Tom Brady deservedly won a record fifth Super Bowl MVP following his team's 31-9 win over the Chiefs in Super Bowl LV. But another Buccaneers' team captain, linebacker Devin White, also made a strong argument to take home the MVP trophy. The Buccaneers' leading tackler during the regular season, White recorded a game-high 12 tackles (two for loss) and an interception, as Tampa Bay's defense kept the Chiefs' usually high-scoring offense out of the end zone. 

After tackling every Chiefs player in sight for over three hours, White was still fired up during his postgame press conference. He didn't hold back when he was asked about what it meant to hold Patrick Mahomes and Kansas City's offense to a mere nine points.  

"It mattered," White said. "It mattered from the start to the finish. We talked about beating them bad. We knew they weren't physical enough. They're real gimmicky on offense. We don't play like that. We like smash mouth football. We like coming downhill and getting in the trenches. That's what we're built on. That's why we're the No. 1 rush defense in the league. And that's why on the back end, we strapped up.

"We knew we wanted to blow them out. We knew whatever we gave them in that first game, it was because we gave it [to them]. And Todd Bowels wasn't letting that happen in this game." 

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While they Chiefs actually out-gained the Buccaneers' offense, they were just 3-of-13 on third down and 1-of-3 on fourth down. Mahomes, who faced consistent pressure from the Buccaneers' defense, completed just 26 of his 49 attempts. Kansas City barely tried to run; they gained 107 yards on just 17 carries. Conversely, the Buccaneers rushed for 145 yards on 33 carries. Leonard Fournette led the way with 89 yards on 16 carries that included the only touchdown of the second half, a 27-yard jaunt midway through the third quarter. 

The Tampa Bay's defensive effort on Sunday night called to mind the Raiders' dominant performance in Super Bowl XVIII. Similar to the Buccaneers, the Raiders lost a high-scoring game to defending champion Washington during the regular season. But in the Super Bowl, the Raiders held Washington's offense (a unit that set the NFL regular-season scoring record that season) to just nine points in a 38-9 victory. 

"When I was watching those guys warm up, I just didn't have a sense that they respected us at all," said Raiders Hall of Fame cornerback Mike Haynes. "Everybody else we played, they seemed to have a sense of who we were and what kind of game we played. They didn't. I figured it must be because they beat the Raiders earlier [in the season]. When we went back into the locker room before we came out the second time, we were definitely a different team. We were going to be focused until that last whistle. There was no doubt that this game was going to be a battle. We were all 100% prepared for that.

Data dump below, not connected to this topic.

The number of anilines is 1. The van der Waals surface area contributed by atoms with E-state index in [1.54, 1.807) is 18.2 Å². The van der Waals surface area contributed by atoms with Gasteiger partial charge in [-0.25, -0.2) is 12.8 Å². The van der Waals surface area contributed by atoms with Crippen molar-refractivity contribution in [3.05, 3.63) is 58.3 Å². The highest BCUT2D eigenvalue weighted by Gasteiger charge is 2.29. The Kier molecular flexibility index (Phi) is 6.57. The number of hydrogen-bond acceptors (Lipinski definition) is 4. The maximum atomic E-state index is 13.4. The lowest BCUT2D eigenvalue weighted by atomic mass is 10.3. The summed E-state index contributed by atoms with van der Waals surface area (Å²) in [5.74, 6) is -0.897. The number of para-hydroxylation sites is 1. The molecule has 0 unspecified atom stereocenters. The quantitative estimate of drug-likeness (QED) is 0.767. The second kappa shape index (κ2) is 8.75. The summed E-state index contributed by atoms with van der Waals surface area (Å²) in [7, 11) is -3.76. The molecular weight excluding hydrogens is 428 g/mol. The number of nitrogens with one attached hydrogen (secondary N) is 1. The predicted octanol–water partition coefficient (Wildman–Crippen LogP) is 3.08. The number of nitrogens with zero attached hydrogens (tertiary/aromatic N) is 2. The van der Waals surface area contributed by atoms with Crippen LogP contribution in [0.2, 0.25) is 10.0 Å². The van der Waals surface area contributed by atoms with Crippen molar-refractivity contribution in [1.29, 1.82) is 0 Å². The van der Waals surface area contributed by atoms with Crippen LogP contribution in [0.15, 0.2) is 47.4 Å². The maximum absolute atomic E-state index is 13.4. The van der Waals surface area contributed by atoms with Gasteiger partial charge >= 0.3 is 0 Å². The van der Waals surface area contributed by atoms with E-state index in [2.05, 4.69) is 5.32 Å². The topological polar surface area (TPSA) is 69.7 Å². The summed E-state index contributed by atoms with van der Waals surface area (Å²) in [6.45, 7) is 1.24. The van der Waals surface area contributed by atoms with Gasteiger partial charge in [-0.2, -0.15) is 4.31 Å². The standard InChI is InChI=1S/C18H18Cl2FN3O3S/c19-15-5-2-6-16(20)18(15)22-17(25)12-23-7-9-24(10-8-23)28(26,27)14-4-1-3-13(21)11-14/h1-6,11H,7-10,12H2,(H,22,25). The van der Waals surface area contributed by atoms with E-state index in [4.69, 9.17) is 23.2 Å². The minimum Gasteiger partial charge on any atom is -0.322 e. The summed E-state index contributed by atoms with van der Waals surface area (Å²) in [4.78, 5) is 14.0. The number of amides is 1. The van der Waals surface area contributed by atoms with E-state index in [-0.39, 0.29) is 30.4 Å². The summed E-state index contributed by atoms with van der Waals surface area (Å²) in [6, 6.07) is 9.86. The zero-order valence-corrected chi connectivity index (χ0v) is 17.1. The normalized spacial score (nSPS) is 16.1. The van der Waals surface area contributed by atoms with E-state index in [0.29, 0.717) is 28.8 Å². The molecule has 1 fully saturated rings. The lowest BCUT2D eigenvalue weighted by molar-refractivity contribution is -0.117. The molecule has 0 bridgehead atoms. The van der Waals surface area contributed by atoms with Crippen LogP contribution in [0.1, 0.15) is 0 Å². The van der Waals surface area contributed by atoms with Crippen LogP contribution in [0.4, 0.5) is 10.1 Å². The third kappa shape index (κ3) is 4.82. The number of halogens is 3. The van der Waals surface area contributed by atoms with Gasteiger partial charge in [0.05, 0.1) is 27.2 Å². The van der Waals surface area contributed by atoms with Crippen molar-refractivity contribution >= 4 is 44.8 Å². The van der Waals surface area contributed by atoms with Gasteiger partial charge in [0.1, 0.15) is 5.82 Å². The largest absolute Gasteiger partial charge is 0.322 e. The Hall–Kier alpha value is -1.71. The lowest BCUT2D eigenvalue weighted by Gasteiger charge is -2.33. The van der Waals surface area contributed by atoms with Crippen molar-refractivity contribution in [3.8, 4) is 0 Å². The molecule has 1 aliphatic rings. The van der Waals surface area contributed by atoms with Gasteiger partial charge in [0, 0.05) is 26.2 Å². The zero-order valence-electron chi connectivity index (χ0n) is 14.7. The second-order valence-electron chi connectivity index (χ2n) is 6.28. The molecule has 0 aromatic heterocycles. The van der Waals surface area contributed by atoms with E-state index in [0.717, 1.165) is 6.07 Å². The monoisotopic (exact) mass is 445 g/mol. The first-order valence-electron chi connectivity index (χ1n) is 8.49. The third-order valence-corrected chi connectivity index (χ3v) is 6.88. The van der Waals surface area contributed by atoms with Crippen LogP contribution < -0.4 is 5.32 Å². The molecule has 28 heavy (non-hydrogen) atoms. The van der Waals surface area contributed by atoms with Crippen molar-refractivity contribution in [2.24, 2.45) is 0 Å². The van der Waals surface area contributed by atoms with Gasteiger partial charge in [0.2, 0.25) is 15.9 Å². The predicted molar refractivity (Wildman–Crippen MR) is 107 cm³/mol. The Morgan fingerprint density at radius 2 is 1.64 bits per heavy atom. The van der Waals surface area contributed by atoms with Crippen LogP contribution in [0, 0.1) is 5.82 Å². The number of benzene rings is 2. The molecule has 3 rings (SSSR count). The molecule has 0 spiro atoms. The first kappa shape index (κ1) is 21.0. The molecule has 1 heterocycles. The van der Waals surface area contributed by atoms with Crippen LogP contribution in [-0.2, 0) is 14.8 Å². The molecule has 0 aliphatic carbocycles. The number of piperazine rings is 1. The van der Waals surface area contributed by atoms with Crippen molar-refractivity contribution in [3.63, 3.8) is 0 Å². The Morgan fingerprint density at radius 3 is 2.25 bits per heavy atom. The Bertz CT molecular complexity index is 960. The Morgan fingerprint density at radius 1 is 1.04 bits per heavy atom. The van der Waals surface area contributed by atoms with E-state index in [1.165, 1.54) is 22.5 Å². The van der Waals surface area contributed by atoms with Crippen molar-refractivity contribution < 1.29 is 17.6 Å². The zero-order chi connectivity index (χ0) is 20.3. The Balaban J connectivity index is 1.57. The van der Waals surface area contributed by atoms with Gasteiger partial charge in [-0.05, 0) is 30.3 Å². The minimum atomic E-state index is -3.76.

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"It was a great game. It was a good feeling. I had never felt like that before." 

The Raiders' victory that day still stands as the biggest margin of victory over a defending champion. That being said, the Buccaneers' defensive performance on Sunday night joins the short list of the greatest defensive showings in Super Bowl history. Miami's "No Name" defense held Washington's offense scoreless in Super Bowl VII. Pittsburgh's "Steel Curtain" defense shut out Minnesota's offense in Super Bowl IX. Chicago's "46" defense stymied the Patriots in Super Bowl XX. In their first Super Bowl win, Tampa Bay's defense made three pick-sixes in a 48-21 win over the Raiders. 

More recent examples include Seattle limiting Peyton Manning and the Broncos to one touchdown in Super Bowl XLVIII, and the Broncos containment of MVP Cam Newton in Super Bowl 50. And in his final Super Bowl as a Patriot, Tom Brady watched his defense hold the Rams to a mere three points. 

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What makes the Buccaneers' performance truly stand out is the strength of Sunday's opponent. The Chiefs had won 25 out of their last 26 games with Mahomes under center. The offense featured other top-flight weapons such as receiver Tyreek Hill and tight end Travis Kelce. The Chiefs also possessed a solid rushing attack featuring rookie Clyde Edwards-Helaire. And while Chiefs apologists will point to Mahomes' nagging foot injury and Kansas City's injuries on the offensive line, it's hard to envision any version of Kansas City's offense having too much success against the defense that opposed them inside Raymond James Stadium. 

Where should the Buccaneers' performance Sunday night rank? While he wasn't ready to put a specific number on it, linebacker Shaquil Barrett pointed to one facet of Tampa Bay's defensive performance that will likely resonate for years to come. 

"I think our performance speaks for itself. We've got to be in the top somewhere," Barrett said. "Chiefs got a high-powered offense that we came out and played tonight. ... No touchdowns was unheard of for the Chiefs' offense. If you would have bet on it, you would have so much money. Nobody would have thought that the Chiefs wouldn't have scored a touchdown in a Super Bowl game." 

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